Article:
I find it rather preposterous to make deliberate use of foreign grammatical rules in the middle of an English sentence, not to mention pompous trying to “correct” other peoples’ use by introducing such jarring disjunction.
Latin words in English are loanwords, as from any other language. The English language, as you might already know, has appropriated numerous words from all over the world, but has long treated them as English grammatically.
You never say that you’re going to order two pizze with your friends; nor do you complain about a single pieróg falling off your plate; news reports might talk about “tycoons” even though the original Japanese distinguishes plurality by context (like the word “sheep” in English); and popular parlance has people talking about French chateaus, instead of the châteaux (note that the “x” is silent, such that there is no phonetic difference between the singular and plural forms). Read more
Olympic Committee Upholds Russia’s Anti-Gay Laws
It seems incredible, but the IOC has decided to side with Russia’s stance by enforcing its rule against overt political expression – in this case, the stance that anti-gay legislation is politically wrong.
The IOC is meant to help foster better international relations via the organization of the Olympic games, but has dug itself a hole in deciding to not influence the politics of any host country in the aim of “not being about politics.”
It is however not merely naive, but seriously irresponsible to think that organizing an event involving nations – de facto headed by their government representatives – could ever possibly be apolitical, and that individuals would accept an institutionalized ban on expressing their political opinions in a global arena.
Whilst we may continue to petition the IOC against this ridiculous decision, it may be better time spent convincing LGBT-supportive athletes to not go, and vocally say why, and instead host a parallel event elsewhere; encourage sponsors to pull out of Sochi and help build a new Games event, founded solidly on the principles already set out in the Declaration of Human Rights.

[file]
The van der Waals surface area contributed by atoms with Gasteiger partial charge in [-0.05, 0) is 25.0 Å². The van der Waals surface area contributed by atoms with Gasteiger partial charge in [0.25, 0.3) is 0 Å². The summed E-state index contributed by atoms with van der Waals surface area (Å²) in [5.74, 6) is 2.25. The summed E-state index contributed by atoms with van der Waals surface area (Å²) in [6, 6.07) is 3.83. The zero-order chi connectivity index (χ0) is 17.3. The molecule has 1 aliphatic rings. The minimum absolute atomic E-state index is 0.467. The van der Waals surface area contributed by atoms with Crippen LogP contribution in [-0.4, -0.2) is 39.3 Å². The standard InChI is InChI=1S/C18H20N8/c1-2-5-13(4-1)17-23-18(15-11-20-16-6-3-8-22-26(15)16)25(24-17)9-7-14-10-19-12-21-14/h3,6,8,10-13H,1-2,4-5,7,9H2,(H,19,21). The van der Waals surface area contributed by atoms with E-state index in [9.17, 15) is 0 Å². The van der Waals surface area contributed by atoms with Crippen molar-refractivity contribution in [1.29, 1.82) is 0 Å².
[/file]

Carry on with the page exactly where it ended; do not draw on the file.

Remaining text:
It will start out small, it will go against the grain, but anything worthwhile does.
I’d be happy if the council heavily discouraged ownership and use private vehicles within Edinburgh, whilst at the same time starting a Council-led/funded scheme to facilitate the purchase for everyone of bicycles mounted with electric motors (to encourage even the most reticent).
This should leave only public transport and businesses with vehicles, and everyone else with greener, safer, healthier, less noisy, less obstructive, non-congestive cost-effective private transport. Extra motorization and rear-cars for families (motorized private rickshaws!)
After being led to the Ada Programming Language Wikipedia entry (and being impressed by what it offers and promises – it is designed for fail-safeness and robustness, and as such is used in satellites, military jets and orbital satellites), I wondered, why isn’t the language more popular, like the less effective and more error-prone C and C++ which are used for coding our operating systems, or Java/PHP/Ruby which power our interwebz?
A few forum posts exist about this, and numerous explanations abound, from petty whining (“everybody who tries it it hates it”) to accusatory (“it’s designed by a committee, and like Esperanto, nobody wants to use that”) through conspiracy theory (“it’s in the interests of repair & diagnostic/IDE vendors to make sure crappy languages persist”) and even via circular reasoning (“it’s not gained popularity because other languages are more in demand”). I kid you not.
In all of that, I only once noted one answer which hit a sensible mark: in a time when there wasn’t a prominent single language, due to the closedness of computer systems, hobbyists could only work with what was lying around, and there was no global applicability in any real sense [citation needed…], C came along and offered what nobody else was: a high-level language for low-level computing, a free compiler, and an operating system to use it on, in an ecosystem that promoted (at the time) code sharing. It was this seed traction that led to C being still the most popular language for system programming today.
Other languages have since risen, but the most popular, with the largest communities, still are application-level and web-oriented – not system level. In the midst of this, Ada still retains (bless or curse) its original image as the brainchild of the US Department of Defense’s brainchild, with little push to make it a business-systems or high-availability systems contender.
The onus then is on the existing Ada community to start building tools and libraries for newcomers to use. Newcomers like to feel invited in by pioneers.
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latentpower: awkwardsituationist: cambridge university students were asked on campus why they needed feminism. here are 60 answers. click the link for over about 600 more. This is amazing I’ve seen some of these, some of them are new to me and have put a couple of things in perspective… I’ll check the full 600 at